The news on July 28 was entirely consumed in the throes of another definition change. What everyone understood is that what it means to be in a recession has been suddenly changed by government edict. It’s not a recession, they say.
Everything is going just great, they say, unless you are among the troglodytes who desire plentiful and low-priced energy, food, housing, and overall human thriving. Once you understand the beautiful world on the other side of the “transition”—to use the favorite word of the White House—you would see this suffering as actually beneficial in the long run.
These broken eggs are making omelets.
We can argue all day about the definition of recession, but it doesn’t take us to the intellectual place we need to be. The bottom line is that what we are experiencing now includes anomalies from previous downturns precisely because it is much worse. Only a few months ago, many worried that we were going back to the 1970s. That box has been checked. Then, we worried we were going back to the 1930s. My fear is that we might wish that were true.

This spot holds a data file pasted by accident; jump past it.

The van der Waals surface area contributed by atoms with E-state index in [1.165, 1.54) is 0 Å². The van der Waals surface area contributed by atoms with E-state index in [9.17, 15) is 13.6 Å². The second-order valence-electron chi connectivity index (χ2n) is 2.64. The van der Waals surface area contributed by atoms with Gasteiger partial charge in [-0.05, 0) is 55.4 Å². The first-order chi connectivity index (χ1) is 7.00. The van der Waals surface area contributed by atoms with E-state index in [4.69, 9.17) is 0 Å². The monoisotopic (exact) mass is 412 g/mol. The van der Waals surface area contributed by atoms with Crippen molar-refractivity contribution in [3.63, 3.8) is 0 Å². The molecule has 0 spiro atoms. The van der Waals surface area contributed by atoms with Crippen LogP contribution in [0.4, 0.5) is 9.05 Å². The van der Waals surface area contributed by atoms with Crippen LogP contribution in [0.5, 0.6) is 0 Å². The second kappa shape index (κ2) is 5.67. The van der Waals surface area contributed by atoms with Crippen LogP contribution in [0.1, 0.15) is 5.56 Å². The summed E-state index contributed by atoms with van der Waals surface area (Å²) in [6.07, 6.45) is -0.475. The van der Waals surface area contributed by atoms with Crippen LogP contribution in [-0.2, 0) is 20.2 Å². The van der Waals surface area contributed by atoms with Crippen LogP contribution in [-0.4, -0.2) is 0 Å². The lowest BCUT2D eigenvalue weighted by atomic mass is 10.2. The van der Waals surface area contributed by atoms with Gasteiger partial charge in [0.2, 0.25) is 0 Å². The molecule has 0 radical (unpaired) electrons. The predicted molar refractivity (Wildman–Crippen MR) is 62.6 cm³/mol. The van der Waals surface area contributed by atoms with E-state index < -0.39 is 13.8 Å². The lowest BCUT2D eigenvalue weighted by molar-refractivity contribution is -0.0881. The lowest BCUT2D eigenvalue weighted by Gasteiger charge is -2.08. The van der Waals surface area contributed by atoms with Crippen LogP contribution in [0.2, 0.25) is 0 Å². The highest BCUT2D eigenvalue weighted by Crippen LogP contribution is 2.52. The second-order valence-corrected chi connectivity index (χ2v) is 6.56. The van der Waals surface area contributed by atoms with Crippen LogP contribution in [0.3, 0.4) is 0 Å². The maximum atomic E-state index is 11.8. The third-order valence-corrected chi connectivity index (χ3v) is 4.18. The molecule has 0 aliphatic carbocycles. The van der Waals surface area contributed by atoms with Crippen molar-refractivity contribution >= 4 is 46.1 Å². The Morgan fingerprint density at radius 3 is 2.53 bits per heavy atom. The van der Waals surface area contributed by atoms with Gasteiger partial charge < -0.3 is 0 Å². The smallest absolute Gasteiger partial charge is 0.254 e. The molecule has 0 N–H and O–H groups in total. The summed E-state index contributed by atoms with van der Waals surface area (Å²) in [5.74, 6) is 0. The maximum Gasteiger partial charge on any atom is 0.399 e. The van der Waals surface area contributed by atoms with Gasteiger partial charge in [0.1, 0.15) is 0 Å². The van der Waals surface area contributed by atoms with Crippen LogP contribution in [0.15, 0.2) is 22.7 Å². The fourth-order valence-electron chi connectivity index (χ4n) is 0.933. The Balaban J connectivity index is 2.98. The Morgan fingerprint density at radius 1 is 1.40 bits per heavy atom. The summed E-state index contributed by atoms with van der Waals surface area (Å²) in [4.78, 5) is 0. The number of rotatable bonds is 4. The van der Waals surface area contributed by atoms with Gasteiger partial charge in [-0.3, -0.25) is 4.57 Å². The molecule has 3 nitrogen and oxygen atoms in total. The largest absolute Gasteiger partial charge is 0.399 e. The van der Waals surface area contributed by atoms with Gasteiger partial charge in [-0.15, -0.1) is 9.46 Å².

The White House talks about the low technical rate of unemployment without referencing the falling labor participation rates that never recovered from lockdowns because so many people just left the workforce. Millions of previously employed Americans are living off legacy largesse from families or tapping plentiful unemployment benefits just to get by month to month. Real wages and salaries have been slammed, savings rates are sinking, and credit card debt is exploding.
It’s all hard to put in a picture but we can try, nowhere more saliently expressed than the change in real wages and savings, versus savings as a percent of personal income. The stable public data here go back to 1960 and here we see just how shocking these times truly are. Personal savings is half what it typically was from the 1960s through the 1990s, and even as recently as 2012. Real disposable personal income is falling dramatically.
You get a picture of a once-thriving nation being pummeled by pillaging public managers.